Sometimes, you think you are free. That your mind is free. You think you’ve outgrown trauma from childhood, that you are better, that you know better. You think you have walked away from the shackles of your adolescence, from when your almost-boyfriend in secondary school left you for a thicker girl and everyone in your class knew. You think you’re better because you affirm every day that all bodies are good bodies. You wake up, walk in front of the mirror and look at yourself. You know your first thought is you could be curvier, your hips wider, your waist smaller. Yet, you quickly reaffirm what you think you know now, what you think you feel. But what you feel and know are two very different things. They are almost night and day.
I come from a diverse-looking family. Here, the round uncles, the huge in-laws, the dark-skinned family friends, and the albinos live in disregard for each other. My mother, a perfect hourglass-shaped woman, is one of the most beautiful people I know. But she is not blameless. Her hips and her words remind me almost every day of this.
Where 9-year-old me could have used a “your body is fine, don’t worry”, she got a “wear this bum short under your dress so it looks like you have more bumbum, more flesh.”
“Ne zie ka i di ka bonga fish” jokingly uttered a couple of times, but still hurtful.
And so when I sat in church, wearing my oversized satin dresses from Turkey and my velvety berets, it was with caution as the band of my baggy jean bum shorts pressed into my skin. I knew there was no point; everyone could tell I was wearing something underneath, the way you can tell when your coworker or the random babe on your street is ‘wearing nyash.’ But I had to wear it.
Where 15-year-old me could have used an “I’m sorry he made you feel this way”, she got a “he left you because you have no shape.” Kids can be cruel.
I’m now 20, almost 21. My hips are round, my waist gets tinier by the day. I can wear a crop top without shame, and in pink or flowery dresses, I look like a dream. I know I’m beautiful, hot too, but there are dresses I can’t wear, won’t wear. Skirts and bodycon gowns I dare not dream of. Offshoulder tops that bring too much attention to my collarbones. Collarbones I know are stunning, but I just won’t.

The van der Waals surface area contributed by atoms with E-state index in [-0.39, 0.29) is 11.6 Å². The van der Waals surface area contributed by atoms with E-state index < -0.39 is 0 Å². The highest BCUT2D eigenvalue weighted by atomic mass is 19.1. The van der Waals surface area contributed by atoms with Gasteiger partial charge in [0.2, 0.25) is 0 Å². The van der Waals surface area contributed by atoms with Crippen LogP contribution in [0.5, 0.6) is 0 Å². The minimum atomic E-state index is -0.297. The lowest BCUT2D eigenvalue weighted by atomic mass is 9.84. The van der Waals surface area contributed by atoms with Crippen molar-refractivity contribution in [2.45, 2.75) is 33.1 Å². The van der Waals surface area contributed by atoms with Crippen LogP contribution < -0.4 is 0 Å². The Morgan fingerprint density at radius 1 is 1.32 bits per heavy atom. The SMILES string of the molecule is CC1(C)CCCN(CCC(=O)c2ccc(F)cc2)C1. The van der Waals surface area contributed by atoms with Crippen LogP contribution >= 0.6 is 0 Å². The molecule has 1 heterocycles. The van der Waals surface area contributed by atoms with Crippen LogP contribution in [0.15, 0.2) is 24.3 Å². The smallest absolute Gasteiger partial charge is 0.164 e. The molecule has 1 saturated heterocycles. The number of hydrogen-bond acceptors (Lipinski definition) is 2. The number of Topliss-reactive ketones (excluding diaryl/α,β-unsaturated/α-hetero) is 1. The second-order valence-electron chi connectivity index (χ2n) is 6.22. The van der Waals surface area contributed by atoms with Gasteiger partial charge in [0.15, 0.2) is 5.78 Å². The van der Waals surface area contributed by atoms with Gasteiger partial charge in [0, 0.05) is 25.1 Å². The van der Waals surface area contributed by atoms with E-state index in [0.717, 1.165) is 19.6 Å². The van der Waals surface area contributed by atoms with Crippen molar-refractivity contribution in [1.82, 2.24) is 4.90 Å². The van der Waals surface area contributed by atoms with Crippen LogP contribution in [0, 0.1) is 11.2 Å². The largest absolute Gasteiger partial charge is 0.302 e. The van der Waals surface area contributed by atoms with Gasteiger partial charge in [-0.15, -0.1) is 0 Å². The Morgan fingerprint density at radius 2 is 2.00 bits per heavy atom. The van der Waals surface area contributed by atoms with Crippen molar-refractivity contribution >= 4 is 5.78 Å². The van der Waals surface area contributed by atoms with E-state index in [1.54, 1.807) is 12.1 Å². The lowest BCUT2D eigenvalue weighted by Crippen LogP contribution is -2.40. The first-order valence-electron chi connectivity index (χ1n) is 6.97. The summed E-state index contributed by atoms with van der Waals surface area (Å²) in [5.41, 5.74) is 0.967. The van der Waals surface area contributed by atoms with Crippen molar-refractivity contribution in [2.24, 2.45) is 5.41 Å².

Old insecurities have grown into newer, more powerful, and yet meaningless constraints. Where my butt was the butt of the joke, the length of my back now keeps me up at night. Where my thin arms made me cry, my knuckles and eye area — which, mind you, have been darker my whole life — make me insecure. How pronounced my shoulder blades are is now a problem, how inverted my nipples are stunt intimacy. Contextually significant insecurities have given way to more minor, unnoticeable insecurities but they are just as powerful.
My bum is no longer flat, yet why do I obsess over how it is two or three shades darker than the rest of me? I’ve outgrown childhood trauma but I see it every time I buy a popular dress on Instagram and I hesitate to wear it because someone curvier, shape-lier, or prettier has worn it. It affects the way I see other women too. I catch myself wanting to be you if your hips are wider than your shoulders (way too much Twitter). And I find an odd sense of kinship in the women whose shoulders refused to come second to their hips.
I know I’m beautiful, that my wide-set breasts and tiny waist are the stuff of dreams. I know my skin glows, everywhere. I know my faint freckles and moles are the last few splatterings of goodness from a God I do not believe in. I know my nose is strong like my father’s, in the way that commands attention. Gozie tells me that my omalicha no dey this world. Tochi tells me my onlyfans would bang (pun not intended) and Dani always confirms that I am God’s Masterpiece.
But what I feel is different. And sometimes when I catch myself in doubt, I ask: Will I ever love this body the way I know I should? Will my butt ever be big enough?